Nearly six months after taking over control of Afghanistan, the Taliban have made substantial strides in consolidating their power. As they move forward with furthering the interests of their still-unrecognized regime, the Islamic Emirate of Afghanistan (IEA), they continue to make gains by slowly – but steadily – honing in on the international community.
In mid-January, Afghanistan hosted an economic conference in Kabul, where the Taliban were lauded for passing a national budget. Shortly after, the European Union reopened its office in Kabul, while stressing the move was not official recognition of the IEA. The Taliban also sent a delegation to Norway for a high-profile meeting with Western officials and Afghan activists.
The relationship between the Islamic Emirate of Afghanistan (IEA) and its two larger neighbors, Iran and Pakistan, is complicated.
Closer to home, the relationship between the IEA and its two larger and more established neighbors, Iran and Pakistan, proves more complicated. Because it is landlocked, Afghanistan’s bilateral ties with these two countries will be critical for monitoring its overall stability and political trajectory. Recent events involving Iran and Pakistan illustrate how the Taliban are simultaneously making diplomatic gains and asserting their independence.
Iran Engages with the Taliban
Iran has yet to formally recognize the IEA and still insists on the formation of a more inclusive government in Kabul. Minor cross-border clashes between Iran and Taliban fighters broke out in what was labeled a “misunderstanding” in early December 2021. The incident paralleled past tensions which brought Iran and the Taliban dangerously close to war in 1998.
However, the issue was quickly smoothed over by both sides, an unsurprising development considering neither country can afford a conflict with a neighboring state. Afghanistan and Iran, both economically isolated from the world, are heavily reliant on each other for trade and economic cooperation. The Iranian government has also been vocal in calling for the United States to release Afghanistan’s frozen financial assets. In late January, the IEA even released water flows to arid regions of Iran, which sparked an outcry among Afghans.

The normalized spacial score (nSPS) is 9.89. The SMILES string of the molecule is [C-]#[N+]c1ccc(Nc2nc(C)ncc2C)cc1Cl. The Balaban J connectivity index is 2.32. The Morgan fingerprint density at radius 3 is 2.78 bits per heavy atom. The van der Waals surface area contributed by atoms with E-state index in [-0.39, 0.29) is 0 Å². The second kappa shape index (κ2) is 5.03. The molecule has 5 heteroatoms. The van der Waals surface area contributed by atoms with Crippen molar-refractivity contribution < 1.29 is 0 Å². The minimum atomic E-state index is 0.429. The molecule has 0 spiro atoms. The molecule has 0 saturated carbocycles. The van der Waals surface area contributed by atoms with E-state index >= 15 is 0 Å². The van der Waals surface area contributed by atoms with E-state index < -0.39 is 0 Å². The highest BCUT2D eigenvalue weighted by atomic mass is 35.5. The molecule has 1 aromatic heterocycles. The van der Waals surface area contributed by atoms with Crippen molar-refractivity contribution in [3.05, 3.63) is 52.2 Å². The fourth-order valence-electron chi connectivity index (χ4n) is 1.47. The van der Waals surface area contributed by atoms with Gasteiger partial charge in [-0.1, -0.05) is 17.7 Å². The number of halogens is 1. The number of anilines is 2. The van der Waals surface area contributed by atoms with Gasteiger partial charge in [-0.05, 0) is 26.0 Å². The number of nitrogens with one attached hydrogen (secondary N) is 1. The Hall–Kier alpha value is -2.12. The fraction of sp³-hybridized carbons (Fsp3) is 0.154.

Iran’s efforts to facilitate a resolution regarding the remaining armed opposition forces in Afghanistan are especially notable. Prior to the US military intervention, Iran was an anti-Taliban Northern Alliance supporter and the Iranian security establishment had discreet ties to the armed Afghan opposition forces that had emerged following the collapse of the former US-backed Afghan government in August 2021.
Iran’s efforts to facilitate a resolution with the remaining armed opposition forces in Afghanistan are notable.
The IEA has acknowledged that although there is no significant armed threat to their government, small-scale attacks persist. A Taliban delegation recently visited Tehran and reportedly met with Ahmad Massoud, the leader of the National Resistance Front (NRF). The Taliban said they had offered guarantees that the NRF leaders would be granted safe passage back to Afghanistan. But the NRF denied they had met with the Taliban in Iran.
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Interestingly, the Taliban condemned the drone attack carried out by the Iranian-supported Houthi rebels in Yemen against the United Arab Emirates. Presumably, this is a nod to the Arab Gulf countries that have been busy providing consistent critical humanitarian assistance to Kabul. It is still unclear whether Iran is ready to extend recognition to the IEA. Though, it may be advantageous for Tehran to do so.
By moving one step ahead of the Arab Gulf countries, Iran could better leverage its ties with Kabul, making itself useful to Beijing as China works on building favoritism with the Taliban. Tehran is keen to better its relationship with Beijing as it moves forward with the 25-year economic agreement signed with China in March 2021. In addition, what better way for Iran to assist China in Southern Central Asia than to help stabilize the IEA’s political and humanitarian situation?
Iran will certainly also work with Russia to develop a common approach to Afghanistan. Russian President Vladimir Putin met with Iranian President Ebrahim Raisi in January 2022 and the two discussed their shared concerns on Afghanistan. The initial meeting between Afghan factions in Iran may have yielded some results. Rumors are circulating that the Taliban’s Mullah Abdul Ghani Baradar made a secret trip to Moscow to meet with NRF representatives.
The Taliban’s takeover of Kabul in August 2021 led many analysts to believe that Pakistan had finally reached its goal of establishing a friendly state on its western frontier. Yet, the situation has not been entirely favorable to the Pakistanis.